fbpx Bog birch | The Morton Arboretum

Bog birch

Fruit and leaves of bog birch.

Bog birch is common in the upper Midwest. It is a medium-sized, short-lived, clump-forming shrub for wet habitats. It may be difficult to find in the nursery trade.

This species is native to the Chicago region according to Swink and Wilhelm's Plants of the Chicago Region, with updates made according to current research.

Botanical name:

Betula pumila

All Common Names:

bog birch; American dwarf birch; dwarf birch; low birch; swamp birch

Family (English):


Family (Botanic):


Tree or Plant Type:

  • Shrub


  • Deciduous (seasonally loses leaves)

Native Locale:

  • Chicago area,
  • Illinois,
  • North America

Landscape Uses:

  • Massing,
  • Specimen

Size Range:

  • Large shrub (more than 8 feet),
  • Medium shrub (5-8 feet)

Mature Height:

5 to 10 feet high

Mature Width:

5-10 feet wide

Light Exposure:

  • Full sun (6 hrs direct light daily)

Hardiness Zones:

  • Zone 2,
  • Zone 3,
  • Zone 4,
  • Zone 5 (Chicago),
  • Zone 6

Soil Preference:

  • Alkaline soil,
  • Wet soil


  • Wet sites,
  • Occasional flooding,
  • Alkaline soil,
  • Clay soil,
  • Road salt

Acid Soils:

  • Prefers

Alkaline Soils:

  • Moderately Tolerant

Salt Spray:

  • Moderately Tolerant

Soil Salt:

  • Moderately Tolerant

Drought Conditions:

  • Intolerant

Poor Drainage:

  • Requires

Planting Considerations:

  • Intolerant of pollution,
  • May be difficult to find in nurseries

Ornamental Interest:

  • Fall color,
  • Persistent fruit/seeds,
  • Attractive bark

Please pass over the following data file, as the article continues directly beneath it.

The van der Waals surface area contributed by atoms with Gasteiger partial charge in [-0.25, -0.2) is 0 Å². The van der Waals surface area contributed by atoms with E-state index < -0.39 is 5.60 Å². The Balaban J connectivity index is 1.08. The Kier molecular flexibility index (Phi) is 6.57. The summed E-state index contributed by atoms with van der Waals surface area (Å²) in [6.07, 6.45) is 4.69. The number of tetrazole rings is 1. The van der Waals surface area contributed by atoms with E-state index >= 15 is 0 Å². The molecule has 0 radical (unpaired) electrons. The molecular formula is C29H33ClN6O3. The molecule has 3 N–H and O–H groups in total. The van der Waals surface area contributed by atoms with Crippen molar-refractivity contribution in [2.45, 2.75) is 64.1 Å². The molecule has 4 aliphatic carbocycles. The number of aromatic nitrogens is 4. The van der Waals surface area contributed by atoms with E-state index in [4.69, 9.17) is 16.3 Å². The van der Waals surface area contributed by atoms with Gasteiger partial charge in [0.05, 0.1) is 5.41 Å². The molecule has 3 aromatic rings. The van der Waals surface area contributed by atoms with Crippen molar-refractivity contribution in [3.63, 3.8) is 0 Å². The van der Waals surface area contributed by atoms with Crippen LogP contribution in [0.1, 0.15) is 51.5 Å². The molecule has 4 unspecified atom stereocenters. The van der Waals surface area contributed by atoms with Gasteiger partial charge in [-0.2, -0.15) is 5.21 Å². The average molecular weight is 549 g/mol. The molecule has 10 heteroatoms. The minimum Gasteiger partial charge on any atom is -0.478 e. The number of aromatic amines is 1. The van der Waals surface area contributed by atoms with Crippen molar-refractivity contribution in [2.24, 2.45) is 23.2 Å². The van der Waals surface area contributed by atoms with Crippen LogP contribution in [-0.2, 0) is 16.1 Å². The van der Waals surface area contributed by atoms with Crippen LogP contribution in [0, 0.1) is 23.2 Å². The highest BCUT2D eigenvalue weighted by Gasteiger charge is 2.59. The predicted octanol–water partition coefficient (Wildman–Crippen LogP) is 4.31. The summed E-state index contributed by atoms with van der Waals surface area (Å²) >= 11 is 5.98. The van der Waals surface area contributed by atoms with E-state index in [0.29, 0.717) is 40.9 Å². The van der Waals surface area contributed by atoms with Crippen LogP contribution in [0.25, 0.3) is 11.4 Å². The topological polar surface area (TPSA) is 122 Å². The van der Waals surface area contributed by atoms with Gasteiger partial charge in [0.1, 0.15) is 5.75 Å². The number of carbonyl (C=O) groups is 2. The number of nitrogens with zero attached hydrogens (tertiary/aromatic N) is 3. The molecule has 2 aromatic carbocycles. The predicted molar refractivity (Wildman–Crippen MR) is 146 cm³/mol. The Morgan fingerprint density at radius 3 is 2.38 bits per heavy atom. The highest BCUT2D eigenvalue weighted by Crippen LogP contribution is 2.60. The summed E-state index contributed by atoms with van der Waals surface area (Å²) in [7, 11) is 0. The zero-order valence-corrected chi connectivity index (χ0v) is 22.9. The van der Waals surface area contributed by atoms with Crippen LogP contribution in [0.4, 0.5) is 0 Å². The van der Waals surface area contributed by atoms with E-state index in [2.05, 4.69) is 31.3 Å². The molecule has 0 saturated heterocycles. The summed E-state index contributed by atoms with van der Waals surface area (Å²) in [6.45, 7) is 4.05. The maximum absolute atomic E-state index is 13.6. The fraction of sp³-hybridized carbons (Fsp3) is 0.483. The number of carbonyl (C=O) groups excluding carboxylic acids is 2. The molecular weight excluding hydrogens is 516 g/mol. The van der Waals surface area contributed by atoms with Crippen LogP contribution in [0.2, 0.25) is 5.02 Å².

Season of Interest:

  • Early winter,
  • Mid winter,
  • Late winter,
  • Late spring,
  • Early fall,
  • Mid fall

Flower Color & Fragrance:

  • Inconspicuous

Shape or Form:

  • Mounded,
  • Multi-stemmed,
  • Open,
  • Thicket-forming,
  • Upright

Growth Rate:

  • Moderate

More Information:

Tree & Plant Care

A colony-forming shrub of bogs and lake borders. 
Requires moist to wet areas in full sun. Prefers alkaline soil,  but will tolerate some acid. 
Shallow fibrous root system, difficult to transplant.
Relatively short-lived. Difficult to find in nurseries.

Disease, pests, and problems

Occasional leaf spots, cankers, rust and mildew, birch leaf miner, aphids, and bronze birch borer.

Native geographic location and habitat

C-Value: 10
Found in wet, swampy, marsh and bogs in northern Midwest.

Attracts birds & butterflies

Numerous birds favor seeds in late fall.

Bark color and texture 

Young bark is thin, reddish brown with warty lenticels. Older bark becomes dark gray and peels with age.

Leaf or needle arrangement, size, shape, and texture

Alternate. A fleshy, 1 1/2 to 2-inch oval to ovate leaf, with coarsely toothed margins.
Medium green turns a yellow fall color.

Flower arrangement, shape, and size

Cylindrical female catkins are a reddish color, male catkins along same stems are yellow.

Fruit, cone, nut, and seed descriptions

Upright, cone-like, winged seeds

Location of Betula pumila (Bog birch) at the Arboretum